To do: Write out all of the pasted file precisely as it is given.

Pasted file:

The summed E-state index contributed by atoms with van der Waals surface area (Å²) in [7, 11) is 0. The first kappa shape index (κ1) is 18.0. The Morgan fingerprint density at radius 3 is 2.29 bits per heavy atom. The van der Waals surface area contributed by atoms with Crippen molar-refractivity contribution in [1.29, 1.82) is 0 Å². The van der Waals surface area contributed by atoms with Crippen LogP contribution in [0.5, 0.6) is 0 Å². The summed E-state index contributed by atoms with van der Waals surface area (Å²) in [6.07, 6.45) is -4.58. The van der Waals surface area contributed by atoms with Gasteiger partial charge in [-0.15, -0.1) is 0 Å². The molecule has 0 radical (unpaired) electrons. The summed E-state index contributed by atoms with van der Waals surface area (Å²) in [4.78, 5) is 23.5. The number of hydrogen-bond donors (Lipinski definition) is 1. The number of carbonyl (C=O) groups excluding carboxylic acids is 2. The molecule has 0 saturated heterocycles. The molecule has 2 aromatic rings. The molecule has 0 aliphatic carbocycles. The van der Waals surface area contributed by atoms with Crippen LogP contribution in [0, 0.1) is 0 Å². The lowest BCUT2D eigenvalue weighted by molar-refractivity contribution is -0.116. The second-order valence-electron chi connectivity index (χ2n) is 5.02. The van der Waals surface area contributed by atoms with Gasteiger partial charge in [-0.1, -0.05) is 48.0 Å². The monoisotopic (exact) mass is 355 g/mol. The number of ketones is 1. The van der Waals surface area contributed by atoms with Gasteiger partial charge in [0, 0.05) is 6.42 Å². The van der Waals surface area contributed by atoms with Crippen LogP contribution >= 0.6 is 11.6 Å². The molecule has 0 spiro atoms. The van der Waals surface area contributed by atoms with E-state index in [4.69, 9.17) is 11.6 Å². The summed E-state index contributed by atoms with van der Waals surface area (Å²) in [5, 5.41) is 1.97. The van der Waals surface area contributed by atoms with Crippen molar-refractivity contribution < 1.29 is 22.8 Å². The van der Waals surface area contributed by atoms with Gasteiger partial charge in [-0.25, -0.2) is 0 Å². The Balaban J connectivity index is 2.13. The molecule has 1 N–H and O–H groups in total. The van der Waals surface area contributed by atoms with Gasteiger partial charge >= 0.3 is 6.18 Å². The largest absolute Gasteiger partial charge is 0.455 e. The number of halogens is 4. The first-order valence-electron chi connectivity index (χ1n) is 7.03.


The summed E-state index contributed by atoms with van der Waals surface area (Å²) in [7, 11) is 0. The first kappa shape index (κ1) is 18.0. The Morgan fingerprint density at radius 3 is 2.29 bits per heavy atom. The van der Waals surface area contributed by atoms with Crippen molar-refractivity contribution in [1.29, 1.82) is 0 Å². The van der Waals surface area contributed by atoms with Crippen LogP contribution in [0.5, 0.6) is 0 Å². The summed E-state index contributed by atoms with van der Waals surface area (Å²) in [6.07, 6.45) is -4.58. The van der Waals surface area contributed by atoms with Gasteiger partial charge in [-0.15, -0.1) is 0 Å². The molecule has 0 radical (unpaired) electrons. The summed E-state index contributed by atoms with van der Waals surface area (Å²) in [4.78, 5) is 23.5. The number of hydrogen-bond donors (Lipinski definition) is 1. The number of carbonyl (C=O) groups excluding carboxylic acids is 2. The molecule has 0 saturated heterocycles. The molecule has 2 aromatic rings. The molecule has 0 aliphatic carbocycles. The van der Waals surface area contributed by atoms with Crippen LogP contribution in [0, 0.1) is 0 Å². The lowest BCUT2D eigenvalue weighted by molar-refractivity contribution is -0.116. The second-order valence-electron chi connectivity index (χ2n) is 5.02. The van der Waals surface area contributed by atoms with Gasteiger partial charge in [-0.1, -0.05) is 48.0 Å². The monoisotopic (exact) mass is 355 g/mol. The number of ketones is 1. The van der Waals surface area contributed by atoms with Gasteiger partial charge in [0, 0.05) is 6.42 Å². The van der Waals surface area contributed by atoms with Crippen LogP contribution >= 0.6 is 11.6 Å². The molecule has 0 spiro atoms. The van der Waals surface area contributed by atoms with E-state index in [4.69, 9.17) is 11.6 Å². The summed E-state index contributed by atoms with van der Waals surface area (Å²) in [5, 5.41) is 1.97. The van der Waals surface area contributed by atoms with Crippen molar-refractivity contribution < 1.29 is 22.8 Å². The van der Waals surface area contributed by atoms with Gasteiger partial charge in [-0.25, -0.2) is 0 Å². The Balaban J connectivity index is 2.13. The molecule has 1 N–H and O–H groups in total. The van der Waals surface area contributed by atoms with Gasteiger partial charge >= 0.3 is 6.18 Å². The largest absolute Gasteiger partial charge is 0.455 e. The number of halogens is 4. The first-order valence-electron chi connectivity index (χ1n) is 7.03.